Do you ever wonder why key strategic milestones and projects are not completed successfully and on time? Is your organisation slow to respond to changing internal external pressures? Are you only discovering failed or stalled projects when it is too late?

Organisational and team productivity is not always a sum of the ‘parts.’ Every person in a team may be highly productive but this does not always translate to overall productivity when measured by successfully achieving objectives. As a leader you need to take a deeper dive and build processes that will ensure productive activity achieves outcomes.         Strategy Cascade.001

Our process on a high level includes the following and we may go into a deeper dive in subsequent posts. In addition we have a number of tools to help teams and managers execute tasks and achieves tasks more effectively.

  1. Your corporate or organisation’s strategy must be clearly ‘cascaded’ to the individual level. Each person must have ‘line of sight’ from their role to the overall strategy.
  2. Your strategy should be broken down into goals, objectives and tasks in alignment with your structure and the strategic horizons assigned to roles and job titles in your business. This is a very simple structure.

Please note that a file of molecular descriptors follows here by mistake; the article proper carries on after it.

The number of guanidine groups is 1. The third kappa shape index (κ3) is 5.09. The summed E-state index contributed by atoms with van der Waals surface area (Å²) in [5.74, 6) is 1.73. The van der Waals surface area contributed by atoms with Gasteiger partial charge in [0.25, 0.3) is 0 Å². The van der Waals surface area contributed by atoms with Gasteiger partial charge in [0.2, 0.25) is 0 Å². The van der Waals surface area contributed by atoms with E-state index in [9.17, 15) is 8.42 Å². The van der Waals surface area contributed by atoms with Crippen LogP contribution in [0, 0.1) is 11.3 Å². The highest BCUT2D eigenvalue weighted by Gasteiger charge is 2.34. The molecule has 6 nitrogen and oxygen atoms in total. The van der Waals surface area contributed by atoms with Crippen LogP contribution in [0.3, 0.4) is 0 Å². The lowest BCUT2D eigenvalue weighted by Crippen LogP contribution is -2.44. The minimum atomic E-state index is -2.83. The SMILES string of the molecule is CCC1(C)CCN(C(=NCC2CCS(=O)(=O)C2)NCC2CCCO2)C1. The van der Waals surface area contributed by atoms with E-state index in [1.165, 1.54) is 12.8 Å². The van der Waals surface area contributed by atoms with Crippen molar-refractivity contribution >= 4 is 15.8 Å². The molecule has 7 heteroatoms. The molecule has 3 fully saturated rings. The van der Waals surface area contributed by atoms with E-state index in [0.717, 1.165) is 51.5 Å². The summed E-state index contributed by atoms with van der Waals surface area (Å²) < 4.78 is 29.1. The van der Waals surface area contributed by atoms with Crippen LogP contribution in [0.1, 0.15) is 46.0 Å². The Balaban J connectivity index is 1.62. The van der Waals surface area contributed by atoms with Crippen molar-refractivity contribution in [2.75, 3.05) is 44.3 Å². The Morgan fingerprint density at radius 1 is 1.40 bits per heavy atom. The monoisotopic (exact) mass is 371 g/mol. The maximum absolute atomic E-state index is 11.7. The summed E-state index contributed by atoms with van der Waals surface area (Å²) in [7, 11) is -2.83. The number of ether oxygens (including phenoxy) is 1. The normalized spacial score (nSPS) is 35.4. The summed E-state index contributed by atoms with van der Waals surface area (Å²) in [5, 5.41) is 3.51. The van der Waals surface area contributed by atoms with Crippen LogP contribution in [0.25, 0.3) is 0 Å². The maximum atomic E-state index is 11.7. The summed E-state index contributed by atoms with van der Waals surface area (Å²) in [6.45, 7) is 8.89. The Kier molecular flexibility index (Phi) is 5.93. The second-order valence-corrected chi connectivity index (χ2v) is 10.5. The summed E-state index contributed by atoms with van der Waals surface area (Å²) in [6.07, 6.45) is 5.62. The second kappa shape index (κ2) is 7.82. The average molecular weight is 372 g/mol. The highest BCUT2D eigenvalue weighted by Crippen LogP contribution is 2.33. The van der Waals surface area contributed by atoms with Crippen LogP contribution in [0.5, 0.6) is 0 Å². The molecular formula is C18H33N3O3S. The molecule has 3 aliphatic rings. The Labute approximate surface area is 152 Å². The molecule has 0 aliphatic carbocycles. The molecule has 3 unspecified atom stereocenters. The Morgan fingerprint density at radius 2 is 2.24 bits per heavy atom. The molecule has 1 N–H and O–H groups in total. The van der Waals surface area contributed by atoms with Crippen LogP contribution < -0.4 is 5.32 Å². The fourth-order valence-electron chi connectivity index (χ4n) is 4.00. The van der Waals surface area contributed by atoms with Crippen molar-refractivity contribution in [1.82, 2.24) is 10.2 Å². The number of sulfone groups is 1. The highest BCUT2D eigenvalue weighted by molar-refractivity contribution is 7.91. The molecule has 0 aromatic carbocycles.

3. The most difficult phase of achieving excellence in execution is changing the way people work together and introducing systems and discipline in at least one management process. This process includes the following steps:
  • Weekly team meetings with a structure set of questions coupled with accurate note taking, task creation, task assignments and follow up. The manager meets with the team every week.
  • The agenda is fast and focused.
    • What are you working? Is it on your work plan and/or task list?
    • Is there anything or person disrupting or distracting you from achieving completion?
    • The manager asks, “What can I do to ‘clear the path’ or support you in achieving your tasks?” This is recorded as well.
    • The manager has one day or less to follow up with the person on actions taken.

4. The meetings are fully documented and retained. I have clients who use OneNote or          Evernote to record these meetings. The information captured is excellent for use in      management meetings, reporting up the organisation and for performance reviews with the manager and team members.

This can be a major change program depending upon existing systems and processes in your business and the culture you have. This type of process must be implemented at all levels of the organisation and not focused on one business unit or functional area. All managers who will be conducting the weekly team meetings must be trained in how to conduct them and record information. If a manager is away for any reason the weekly meetings must still occur.

The end in mind for this change initiative is achieving higher levels of engagement, adaptability and competitiveness. You achieve these outcomes by enabling people to work effectively to achieve your strategic objectives.

Values Need More Than Posters [8 Keys to an effective values framework]